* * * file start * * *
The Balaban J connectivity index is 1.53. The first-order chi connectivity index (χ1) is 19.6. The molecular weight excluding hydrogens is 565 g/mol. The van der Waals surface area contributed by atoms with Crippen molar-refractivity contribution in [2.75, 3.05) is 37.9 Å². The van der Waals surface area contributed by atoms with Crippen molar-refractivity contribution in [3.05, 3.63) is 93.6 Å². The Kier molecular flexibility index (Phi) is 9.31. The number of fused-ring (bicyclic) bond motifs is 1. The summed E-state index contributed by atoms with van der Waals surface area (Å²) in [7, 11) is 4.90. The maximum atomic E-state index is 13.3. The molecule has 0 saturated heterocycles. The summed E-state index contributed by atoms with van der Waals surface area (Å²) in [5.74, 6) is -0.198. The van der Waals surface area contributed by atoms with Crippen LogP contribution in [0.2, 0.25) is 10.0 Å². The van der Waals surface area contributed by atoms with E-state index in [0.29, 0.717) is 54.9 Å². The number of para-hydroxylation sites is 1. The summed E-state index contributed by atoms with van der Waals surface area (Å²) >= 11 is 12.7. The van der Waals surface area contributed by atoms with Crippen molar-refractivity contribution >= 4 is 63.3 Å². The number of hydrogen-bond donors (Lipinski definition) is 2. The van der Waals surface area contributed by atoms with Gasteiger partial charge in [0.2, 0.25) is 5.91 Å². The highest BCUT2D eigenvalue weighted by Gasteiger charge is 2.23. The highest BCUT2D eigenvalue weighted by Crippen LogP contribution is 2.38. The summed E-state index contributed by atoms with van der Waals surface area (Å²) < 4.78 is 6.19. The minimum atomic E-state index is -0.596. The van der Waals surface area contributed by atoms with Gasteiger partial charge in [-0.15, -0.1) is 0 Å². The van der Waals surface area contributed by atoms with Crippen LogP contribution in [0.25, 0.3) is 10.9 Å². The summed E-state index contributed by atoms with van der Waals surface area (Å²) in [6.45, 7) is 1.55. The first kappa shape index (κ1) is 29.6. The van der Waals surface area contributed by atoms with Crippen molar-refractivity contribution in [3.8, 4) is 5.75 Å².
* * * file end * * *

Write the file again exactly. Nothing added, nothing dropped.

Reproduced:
The Balaban J connectivity index is 1.53. The first-order chi connectivity index (χ1) is 19.6. The molecular weight excluding hydrogens is 565 g/mol. The van der Waals surface area contributed by atoms with Crippen molar-refractivity contribution in [2.75, 3.05) is 37.9 Å². The van der Waals surface area contributed by atoms with Crippen molar-refractivity contribution in [3.05, 3.63) is 93.6 Å². The Kier molecular flexibility index (Phi) is 9.31. The number of fused-ring (bicyclic) bond motifs is 1. The summed E-state index contributed by atoms with van der Waals surface area (Å²) in [7, 11) is 4.90. The maximum atomic E-state index is 13.3. The molecule has 0 saturated heterocycles. The summed E-state index contributed by atoms with van der Waals surface area (Å²) in [5.74, 6) is -0.198. The van der Waals surface area contributed by atoms with Crippen LogP contribution in [0.2, 0.25) is 10.0 Å². The van der Waals surface area contributed by atoms with E-state index in [0.29, 0.717) is 54.9 Å². The number of para-hydroxylation sites is 1. The summed E-state index contributed by atoms with van der Waals surface area (Å²) >= 11 is 12.7. The van der Waals surface area contributed by atoms with Crippen molar-refractivity contribution >= 4 is 63.3 Å². The number of hydrogen-bond donors (Lipinski definition) is 2. The van der Waals surface area contributed by atoms with Gasteiger partial charge in [0.2, 0.25) is 5.91 Å². The highest BCUT2D eigenvalue weighted by Gasteiger charge is 2.23. The highest BCUT2D eigenvalue weighted by Crippen LogP contribution is 2.38. The summed E-state index contributed by atoms with van der Waals surface area (Å²) < 4.78 is 6.19. The minimum atomic E-state index is -0.596. The van der Waals surface area contributed by atoms with Gasteiger partial charge in [-0.15, -0.1) is 0 Å². The van der Waals surface area contributed by atoms with Crippen LogP contribution in [0.25, 0.3) is 10.9 Å². The summed E-state index contributed by atoms with van der Waals surface area (Å²) in [6.45, 7) is 1.55. The first kappa shape index (κ1) is 29.6. The van der Waals surface area contributed by atoms with Crippen molar-refractivity contribution in [3.8, 4) is 5.75 Å².